What Hebrew Roots and One Law Theology Gets Wrong
The Hebrew Roots and/or One Law Theology movement is gaining momentum today. Gateway Center for Israel director Nic Lesmeister quickly shares why these movements are unhealthy.
This video appears inUnhealthy Theologies Regarding Israel
One of the most unhealthy and wrong theologies of Israel is called One Law Theology, or the Hebrew Roots Movement. In short, it claims that it was always God’s desire for Gentiles to live a Torah-observant life, even after putting their faith in Jesus – that basically Jews and Gentiles should be under the one law of Torah. The proponents of this movement claim Christians should strictly keep the Sabbath, celebrate all of the Jewish biblical holidays instead of Christian holidays like Christmas or Easter, and should even maintain a kosher diet. Setting aside the technical theological errors of this belief, here’s why this theology is so dangerous. It’s a defiance of God’s creative purposes. If you were born a Gentile, there is nothing wrong with you. God accepts you in Jesus as a Gentile and makes no demand that you live a Jewish life. Similarly, if you were born Jewish, God makes no demand that you forego your identity and stop living a Jewish life, even after putting your faith in Jesus.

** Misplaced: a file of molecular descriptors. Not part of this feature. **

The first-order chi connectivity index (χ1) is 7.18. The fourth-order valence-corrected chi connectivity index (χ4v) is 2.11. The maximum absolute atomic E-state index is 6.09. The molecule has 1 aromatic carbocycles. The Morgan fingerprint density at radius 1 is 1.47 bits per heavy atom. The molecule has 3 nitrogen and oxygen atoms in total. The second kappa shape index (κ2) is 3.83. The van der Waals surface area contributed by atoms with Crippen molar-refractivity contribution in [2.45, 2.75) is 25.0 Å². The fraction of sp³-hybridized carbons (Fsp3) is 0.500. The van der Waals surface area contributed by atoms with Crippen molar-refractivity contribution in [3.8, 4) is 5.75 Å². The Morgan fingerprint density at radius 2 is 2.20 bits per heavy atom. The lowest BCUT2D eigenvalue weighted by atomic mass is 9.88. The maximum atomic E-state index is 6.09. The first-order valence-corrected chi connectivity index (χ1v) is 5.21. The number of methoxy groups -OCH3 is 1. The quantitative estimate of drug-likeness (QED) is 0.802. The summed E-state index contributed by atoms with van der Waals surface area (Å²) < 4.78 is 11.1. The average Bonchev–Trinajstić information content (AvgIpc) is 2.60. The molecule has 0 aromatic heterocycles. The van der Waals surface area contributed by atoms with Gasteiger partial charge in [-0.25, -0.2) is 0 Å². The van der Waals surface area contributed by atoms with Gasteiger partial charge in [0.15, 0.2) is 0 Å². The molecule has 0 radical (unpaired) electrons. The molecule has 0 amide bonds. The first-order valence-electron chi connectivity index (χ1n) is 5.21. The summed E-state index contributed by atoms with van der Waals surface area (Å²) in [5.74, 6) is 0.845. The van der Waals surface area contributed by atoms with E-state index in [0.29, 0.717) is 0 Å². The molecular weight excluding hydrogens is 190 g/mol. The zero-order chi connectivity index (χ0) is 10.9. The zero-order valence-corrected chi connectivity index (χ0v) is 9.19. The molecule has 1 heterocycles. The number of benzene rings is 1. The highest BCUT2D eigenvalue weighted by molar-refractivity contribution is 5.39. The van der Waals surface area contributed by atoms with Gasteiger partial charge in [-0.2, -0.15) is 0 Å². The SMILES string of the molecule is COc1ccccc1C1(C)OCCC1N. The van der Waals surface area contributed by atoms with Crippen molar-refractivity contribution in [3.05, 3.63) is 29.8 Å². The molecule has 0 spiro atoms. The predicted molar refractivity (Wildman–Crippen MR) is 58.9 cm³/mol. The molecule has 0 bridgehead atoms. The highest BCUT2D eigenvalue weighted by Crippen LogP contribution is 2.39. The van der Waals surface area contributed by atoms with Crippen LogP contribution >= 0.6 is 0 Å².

Long before Jesus, God created the distinction of Jew and Gentile just as he created male and female or day and night. It was God’s plan that each of these would maintain their distinct identities, but learn to love and serve the other in mutual submission. In Acts 15, the Jewish leaders of the Jesus-believing community decided Gentiles did not need to take on Jewish identity in order to be saved. This decision made clear that Gentiles could be assured that God accepts them as they are. It also showed that the Jewish believers continued to maintain an observant, faithful Jewish life after putting their faith in Jesus.
At Gateway, we encourage and honor our Jewish members to continue to live a Jewish life. We enjoy celebrating the Jewish holidays with them, finding deeper understanding of God as we do, but we also honor and value the traditions of the Christian Church. We agree with the first century apostles that no greater burdens should be laid upon the Gentiles in order to receive salvation.